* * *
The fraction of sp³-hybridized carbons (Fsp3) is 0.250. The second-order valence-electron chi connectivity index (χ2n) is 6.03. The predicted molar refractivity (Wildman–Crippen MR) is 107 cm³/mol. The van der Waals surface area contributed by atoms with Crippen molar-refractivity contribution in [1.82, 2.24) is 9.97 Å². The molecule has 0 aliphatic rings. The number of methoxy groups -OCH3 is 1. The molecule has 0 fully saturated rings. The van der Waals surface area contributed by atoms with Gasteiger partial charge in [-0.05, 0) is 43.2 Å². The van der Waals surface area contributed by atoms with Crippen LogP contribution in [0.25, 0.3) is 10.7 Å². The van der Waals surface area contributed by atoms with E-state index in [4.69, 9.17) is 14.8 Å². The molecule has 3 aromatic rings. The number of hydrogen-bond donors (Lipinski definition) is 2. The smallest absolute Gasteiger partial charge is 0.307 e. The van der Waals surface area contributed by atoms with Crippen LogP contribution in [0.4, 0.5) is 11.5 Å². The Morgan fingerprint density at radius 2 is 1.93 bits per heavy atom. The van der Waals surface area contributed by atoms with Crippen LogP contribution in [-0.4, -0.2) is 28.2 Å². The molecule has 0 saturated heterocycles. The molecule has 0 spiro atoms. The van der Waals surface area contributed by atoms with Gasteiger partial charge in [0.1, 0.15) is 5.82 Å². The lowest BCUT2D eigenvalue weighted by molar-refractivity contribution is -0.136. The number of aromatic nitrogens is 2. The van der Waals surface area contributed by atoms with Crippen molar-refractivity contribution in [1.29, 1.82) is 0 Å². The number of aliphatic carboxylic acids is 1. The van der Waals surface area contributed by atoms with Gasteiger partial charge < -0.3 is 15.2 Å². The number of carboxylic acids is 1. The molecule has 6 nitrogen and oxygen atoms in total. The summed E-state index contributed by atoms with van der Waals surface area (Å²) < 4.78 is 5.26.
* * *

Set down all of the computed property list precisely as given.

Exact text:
The fraction of sp³-hybridized carbons (Fsp3) is 0.250. The second-order valence-electron chi connectivity index (χ2n) is 6.03. The predicted molar refractivity (Wildman–Crippen MR) is 107 cm³/mol. The van der Waals surface area contributed by atoms with Crippen molar-refractivity contribution in [1.82, 2.24) is 9.97 Å². The molecule has 0 aliphatic rings. The number of methoxy groups -OCH3 is 1. The molecule has 0 fully saturated rings. The van der Waals surface area contributed by atoms with Gasteiger partial charge in [-0.05, 0) is 43.2 Å². The van der Waals surface area contributed by atoms with Crippen LogP contribution in [0.25, 0.3) is 10.7 Å². The van der Waals surface area contributed by atoms with E-state index in [4.69, 9.17) is 14.8 Å². The molecule has 3 aromatic rings. The number of hydrogen-bond donors (Lipinski definition) is 2. The smallest absolute Gasteiger partial charge is 0.307 e. The van der Waals surface area contributed by atoms with Crippen LogP contribution in [0.4, 0.5) is 11.5 Å². The Morgan fingerprint density at radius 2 is 1.93 bits per heavy atom. The van der Waals surface area contributed by atoms with Crippen LogP contribution in [-0.4, -0.2) is 28.2 Å². The molecule has 0 saturated heterocycles. The molecule has 0 spiro atoms. The van der Waals surface area contributed by atoms with Gasteiger partial charge in [0.1, 0.15) is 5.82 Å². The lowest BCUT2D eigenvalue weighted by molar-refractivity contribution is -0.136. The number of aromatic nitrogens is 2. The van der Waals surface area contributed by atoms with Crippen molar-refractivity contribution in [1.29, 1.82) is 0 Å². The number of aliphatic carboxylic acids is 1. The van der Waals surface area contributed by atoms with Gasteiger partial charge < -0.3 is 15.2 Å². The number of carboxylic acids is 1. The molecule has 6 nitrogen and oxygen atoms in total. The summed E-state index contributed by atoms with van der Waals surface area (Å²) < 4.78 is 5.26.